Latest update: November 20th, 2012
Alan Morinis, in Every Day, Holy Day wonders, “What could possibly cause you to vary from the truth? Probe your motivations and you will encounter some other trait like envy or laziness – seeking its own satisfaction. You deviate from the truth when some inner trait wants to bend reality to its own purpose” (p. 344).
As you see, envy fueled by chutzpah and engineered by selfish materialism causes people to steal and lie, all for the sake of Heaven — ; so they can join the “in-crowd” and look like everyone else with fancy shoes, exquisite hats and starchy, imperfect white shirts.
Not surprisingly, the men and women that Rachel Shteir, author of “The Steal: A Cultural History of Shoplifting, spoke to presented different views on shoplifting: The men sounded as if they saw themselves as heroes in video games; one described the excitement of racing through the aisles of Target, outwitting the sales staff, security people and cameras.
People want to feel good about themselves. They want to be seen in a respectable light by their friends. When this can be accomplished without deception, people are usually honest.
Yes, the Internet and hand- held technology are to blame for seriously deteriorating the holiness of Jewish society, destroying relationships and distracting us from what is truly our purpose in life – serving Hashem by doing HIS mitzvos. Even secular psychologists, who once were technology advocates, are now decrying the lack of one-to-one communication and the compulsion to check our hand- held devices in spite of danger, social awkwardness and rudeness.
Fortunately, there are mitzvos in addition to guarding your eyes. Number Eight is, “Thou shall not steal,” and Number Nine is, “Thou shall not lie.”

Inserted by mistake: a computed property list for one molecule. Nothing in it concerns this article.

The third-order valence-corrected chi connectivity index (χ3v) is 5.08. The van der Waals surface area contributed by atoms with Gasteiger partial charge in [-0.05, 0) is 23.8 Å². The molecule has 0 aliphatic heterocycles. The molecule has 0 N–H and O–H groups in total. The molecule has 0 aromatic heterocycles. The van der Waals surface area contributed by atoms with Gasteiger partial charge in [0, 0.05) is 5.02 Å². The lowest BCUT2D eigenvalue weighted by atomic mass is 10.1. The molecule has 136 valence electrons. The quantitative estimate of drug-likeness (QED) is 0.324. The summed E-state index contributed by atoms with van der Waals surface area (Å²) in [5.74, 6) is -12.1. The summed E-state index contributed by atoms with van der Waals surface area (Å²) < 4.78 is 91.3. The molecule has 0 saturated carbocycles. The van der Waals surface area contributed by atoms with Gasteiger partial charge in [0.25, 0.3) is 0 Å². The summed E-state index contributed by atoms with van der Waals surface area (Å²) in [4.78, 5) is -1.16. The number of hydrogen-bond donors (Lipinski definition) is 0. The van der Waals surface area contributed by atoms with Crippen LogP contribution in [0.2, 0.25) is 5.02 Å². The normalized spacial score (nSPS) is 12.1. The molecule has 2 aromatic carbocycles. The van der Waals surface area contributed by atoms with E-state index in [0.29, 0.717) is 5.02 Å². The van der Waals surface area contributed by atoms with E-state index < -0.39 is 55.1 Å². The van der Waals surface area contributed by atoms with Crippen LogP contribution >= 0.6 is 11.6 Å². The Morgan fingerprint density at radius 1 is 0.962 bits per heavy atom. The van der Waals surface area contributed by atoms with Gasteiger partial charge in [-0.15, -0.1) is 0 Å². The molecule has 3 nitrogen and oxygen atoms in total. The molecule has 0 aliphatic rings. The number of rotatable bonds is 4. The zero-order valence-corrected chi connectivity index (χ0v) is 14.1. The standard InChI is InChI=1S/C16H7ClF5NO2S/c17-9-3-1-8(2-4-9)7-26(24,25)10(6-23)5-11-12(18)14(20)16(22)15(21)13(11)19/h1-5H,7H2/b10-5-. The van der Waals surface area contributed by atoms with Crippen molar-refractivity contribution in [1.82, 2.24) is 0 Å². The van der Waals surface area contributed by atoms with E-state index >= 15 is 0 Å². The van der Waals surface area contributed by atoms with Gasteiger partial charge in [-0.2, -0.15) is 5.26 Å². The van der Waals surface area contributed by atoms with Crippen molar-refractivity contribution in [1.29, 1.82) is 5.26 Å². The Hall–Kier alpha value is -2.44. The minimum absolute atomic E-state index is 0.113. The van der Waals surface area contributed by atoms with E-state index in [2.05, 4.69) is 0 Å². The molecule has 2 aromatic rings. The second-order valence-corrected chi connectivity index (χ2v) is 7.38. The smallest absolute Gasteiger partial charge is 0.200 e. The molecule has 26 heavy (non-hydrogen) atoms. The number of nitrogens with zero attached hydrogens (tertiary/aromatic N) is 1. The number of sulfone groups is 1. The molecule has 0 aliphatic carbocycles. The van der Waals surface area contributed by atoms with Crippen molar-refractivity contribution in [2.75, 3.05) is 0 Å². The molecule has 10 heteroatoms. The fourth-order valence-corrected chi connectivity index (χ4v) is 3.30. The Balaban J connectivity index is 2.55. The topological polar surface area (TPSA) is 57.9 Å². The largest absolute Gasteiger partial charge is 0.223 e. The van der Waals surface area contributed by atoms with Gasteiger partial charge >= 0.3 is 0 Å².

What is the answer? Another type of filter. We cannot expect people to live in caves and never have access to the outside world. Our computers need filters desperately, but what’s next , — putting filters on women’s heads so men will no longer be tempted to look at them in the street? No. The answer is to filter our own minds and heads by becoming role models for our children in shul, at home and in business. By dressing properly ourselves, by understanding that being holy is about respecting ourselves enough to feel good about our own personal strengths, instead of looking outside to the latest styles, gossip and news for validation. The answer is bringing up our children to understand that they have a God-given soul, and direct them to understand their strengths instead of teaching them that what they do will lead them straight into Gehinnom. To teach our children from a very young age about Go-d, faith, trust and the privilege of being Go-d’s chosen people, not a nation that has to rely on the whims, customs and fads of others to feel good about ourselves: This is truly the test of our generation.Allan J. Katz
About the Author: Allan Katz, M.S. has a Masters Degree in Rehabilitation Counseling, and is working toward licensure and his certification as a Certified Sex Addiction Therapist with the International Institute of Trauma and Addiction Professionals. He is the author of Mask in the Mirror, a motivational book for healing from sexual compulsivity. (http://allanjkatz.com). He is the moderator of the U.S. hotline for religious Jews suffering from sexual compulsivity and Internet addiction as well as a phone group leader with Guard Your Eyes.com. He delivers lectures and workshops nationwide to schools, synagogues and organizations who want to spread awareness and protect their members from this epidemic. He can be reached at firstname.lastname@example.org or at 901-359-8299.
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